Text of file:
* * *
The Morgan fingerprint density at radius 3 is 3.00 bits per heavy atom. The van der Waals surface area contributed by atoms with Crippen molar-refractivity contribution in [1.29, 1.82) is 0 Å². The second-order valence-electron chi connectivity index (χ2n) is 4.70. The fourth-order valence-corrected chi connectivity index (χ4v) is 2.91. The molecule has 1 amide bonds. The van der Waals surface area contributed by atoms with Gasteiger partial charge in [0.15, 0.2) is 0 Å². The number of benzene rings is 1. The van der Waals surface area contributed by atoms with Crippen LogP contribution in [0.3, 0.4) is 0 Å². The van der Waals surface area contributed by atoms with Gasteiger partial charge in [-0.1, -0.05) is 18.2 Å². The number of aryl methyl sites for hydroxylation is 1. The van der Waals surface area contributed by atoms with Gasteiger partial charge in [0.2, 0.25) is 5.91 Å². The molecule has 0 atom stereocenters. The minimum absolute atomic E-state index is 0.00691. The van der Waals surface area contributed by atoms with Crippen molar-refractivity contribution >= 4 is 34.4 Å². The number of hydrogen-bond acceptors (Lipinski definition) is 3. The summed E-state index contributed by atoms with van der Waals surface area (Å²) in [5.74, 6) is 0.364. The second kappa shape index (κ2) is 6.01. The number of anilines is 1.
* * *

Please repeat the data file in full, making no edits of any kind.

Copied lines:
The Morgan fingerprint density at radius 3 is 3.00 bits per heavy atom. The van der Waals surface area contributed by atoms with Crippen molar-refractivity contribution in [1.29, 1.82) is 0 Å². The second-order valence-electron chi connectivity index (χ2n) is 4.70. The fourth-order valence-corrected chi connectivity index (χ4v) is 2.91. The molecule has 1 amide bonds. The van der Waals surface area contributed by atoms with Gasteiger partial charge in [0.15, 0.2) is 0 Å². The number of benzene rings is 1. The van der Waals surface area contributed by atoms with Crippen LogP contribution in [0.3, 0.4) is 0 Å². The van der Waals surface area contributed by atoms with Gasteiger partial charge in [-0.1, -0.05) is 18.2 Å². The number of aryl methyl sites for hydroxylation is 1. The van der Waals surface area contributed by atoms with Gasteiger partial charge in [0.2, 0.25) is 5.91 Å². The molecule has 0 atom stereocenters. The minimum absolute atomic E-state index is 0.00691. The van der Waals surface area contributed by atoms with Crippen molar-refractivity contribution >= 4 is 34.4 Å². The number of hydrogen-bond acceptors (Lipinski definition) is 3. The summed E-state index contributed by atoms with van der Waals surface area (Å²) in [5.74, 6) is 0.364. The second kappa shape index (κ2) is 6.01. The number of anilines is 1.